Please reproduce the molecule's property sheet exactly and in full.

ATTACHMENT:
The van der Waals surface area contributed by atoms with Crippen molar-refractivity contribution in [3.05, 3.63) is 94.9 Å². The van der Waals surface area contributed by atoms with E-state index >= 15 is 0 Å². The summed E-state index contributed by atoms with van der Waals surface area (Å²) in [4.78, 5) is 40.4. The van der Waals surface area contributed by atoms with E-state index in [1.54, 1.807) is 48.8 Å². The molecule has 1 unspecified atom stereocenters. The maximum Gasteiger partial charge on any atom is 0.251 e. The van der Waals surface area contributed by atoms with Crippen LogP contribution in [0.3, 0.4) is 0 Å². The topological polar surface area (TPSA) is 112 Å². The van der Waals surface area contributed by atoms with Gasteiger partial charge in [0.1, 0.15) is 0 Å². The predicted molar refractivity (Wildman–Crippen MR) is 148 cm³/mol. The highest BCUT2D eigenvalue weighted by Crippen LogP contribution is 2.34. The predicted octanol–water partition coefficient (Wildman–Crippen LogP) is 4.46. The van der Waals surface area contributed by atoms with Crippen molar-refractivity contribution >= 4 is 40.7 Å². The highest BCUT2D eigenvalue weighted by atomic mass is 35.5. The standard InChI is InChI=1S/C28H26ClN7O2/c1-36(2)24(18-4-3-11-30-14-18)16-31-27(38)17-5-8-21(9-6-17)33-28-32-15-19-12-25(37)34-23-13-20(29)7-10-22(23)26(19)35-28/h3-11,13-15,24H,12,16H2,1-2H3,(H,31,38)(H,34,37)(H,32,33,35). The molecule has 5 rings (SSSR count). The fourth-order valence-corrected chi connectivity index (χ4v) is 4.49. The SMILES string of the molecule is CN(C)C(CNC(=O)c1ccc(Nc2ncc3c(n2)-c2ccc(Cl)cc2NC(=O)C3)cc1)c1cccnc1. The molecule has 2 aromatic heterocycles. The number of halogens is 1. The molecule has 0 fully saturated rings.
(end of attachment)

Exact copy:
The van der Waals surface area contributed by atoms with Crippen molar-refractivity contribution in [3.05, 3.63) is 94.9 Å². The van der Waals surface area contributed by atoms with E-state index >= 15 is 0 Å². The summed E-state index contributed by atoms with van der Waals surface area (Å²) in [4.78, 5) is 40.4. The van der Waals surface area contributed by atoms with E-state index in [1.54, 1.807) is 48.8 Å². The molecule has 1 unspecified atom stereocenters. The maximum Gasteiger partial charge on any atom is 0.251 e. The van der Waals surface area contributed by atoms with Crippen LogP contribution in [0.3, 0.4) is 0 Å². The topological polar surface area (TPSA) is 112 Å². The van der Waals surface area contributed by atoms with Gasteiger partial charge in [0.1, 0.15) is 0 Å². The predicted molar refractivity (Wildman–Crippen MR) is 148 cm³/mol. The highest BCUT2D eigenvalue weighted by Crippen LogP contribution is 2.34. The predicted octanol–water partition coefficient (Wildman–Crippen LogP) is 4.46. The van der Waals surface area contributed by atoms with Crippen molar-refractivity contribution >= 4 is 40.7 Å². The highest BCUT2D eigenvalue weighted by atomic mass is 35.5. The standard InChI is InChI=1S/C28H26ClN7O2/c1-36(2)24(18-4-3-11-30-14-18)16-31-27(38)17-5-8-21(9-6-17)33-28-32-15-19-12-25(37)34-23-13-20(29)7-10-22(23)26(19)35-28/h3-11,13-15,24H,12,16H2,1-2H3,(H,31,38)(H,34,37)(H,32,33,35). The molecule has 5 rings (SSSR count). The fourth-order valence-corrected chi connectivity index (χ4v) is 4.49. The SMILES string of the molecule is CN(C)C(CNC(=O)c1ccc(Nc2ncc3c(n2)-c2ccc(Cl)cc2NC(=O)C3)cc1)c1cccnc1. The molecule has 2 aromatic heterocycles. The number of halogens is 1. The molecule has 0 fully saturated rings.